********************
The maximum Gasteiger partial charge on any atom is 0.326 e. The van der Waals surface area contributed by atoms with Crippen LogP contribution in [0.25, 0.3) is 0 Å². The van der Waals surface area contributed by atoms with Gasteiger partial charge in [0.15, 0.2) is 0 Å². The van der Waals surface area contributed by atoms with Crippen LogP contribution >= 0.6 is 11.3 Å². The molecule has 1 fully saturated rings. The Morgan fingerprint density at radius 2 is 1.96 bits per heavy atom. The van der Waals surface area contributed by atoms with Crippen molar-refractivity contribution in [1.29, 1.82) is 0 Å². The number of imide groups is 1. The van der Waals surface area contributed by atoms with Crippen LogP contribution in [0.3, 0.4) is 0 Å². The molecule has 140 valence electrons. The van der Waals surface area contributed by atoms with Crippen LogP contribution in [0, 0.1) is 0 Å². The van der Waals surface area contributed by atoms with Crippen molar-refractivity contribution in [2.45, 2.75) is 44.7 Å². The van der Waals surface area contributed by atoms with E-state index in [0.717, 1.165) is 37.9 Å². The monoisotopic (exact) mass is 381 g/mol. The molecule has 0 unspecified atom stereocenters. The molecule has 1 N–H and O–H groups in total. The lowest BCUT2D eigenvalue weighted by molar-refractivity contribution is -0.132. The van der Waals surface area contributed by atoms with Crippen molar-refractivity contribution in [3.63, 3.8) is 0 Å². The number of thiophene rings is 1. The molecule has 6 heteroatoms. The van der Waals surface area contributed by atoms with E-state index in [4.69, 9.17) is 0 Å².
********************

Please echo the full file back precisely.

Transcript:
The maximum Gasteiger partial charge on any atom is 0.326 e. The van der Waals surface area contributed by atoms with Crippen LogP contribution in [0.25, 0.3) is 0 Å². The van der Waals surface area contributed by atoms with Gasteiger partial charge in [0.15, 0.2) is 0 Å². The van der Waals surface area contributed by atoms with Crippen LogP contribution >= 0.6 is 11.3 Å². The molecule has 1 fully saturated rings. The Morgan fingerprint density at radius 2 is 1.96 bits per heavy atom. The van der Waals surface area contributed by atoms with Crippen molar-refractivity contribution in [1.29, 1.82) is 0 Å². The number of imide groups is 1. The van der Waals surface area contributed by atoms with Crippen LogP contribution in [0.3, 0.4) is 0 Å². The molecule has 140 valence electrons. The van der Waals surface area contributed by atoms with Crippen LogP contribution in [0, 0.1) is 0 Å². The van der Waals surface area contributed by atoms with Crippen molar-refractivity contribution in [2.45, 2.75) is 44.7 Å². The van der Waals surface area contributed by atoms with E-state index in [0.717, 1.165) is 37.9 Å². The monoisotopic (exact) mass is 381 g/mol. The molecule has 0 unspecified atom stereocenters. The molecule has 1 N–H and O–H groups in total. The lowest BCUT2D eigenvalue weighted by molar-refractivity contribution is -0.132. The van der Waals surface area contributed by atoms with Crippen molar-refractivity contribution in [3.63, 3.8) is 0 Å². The number of thiophene rings is 1. The molecule has 6 heteroatoms. The van der Waals surface area contributed by atoms with E-state index in [4.69, 9.17) is 0 Å².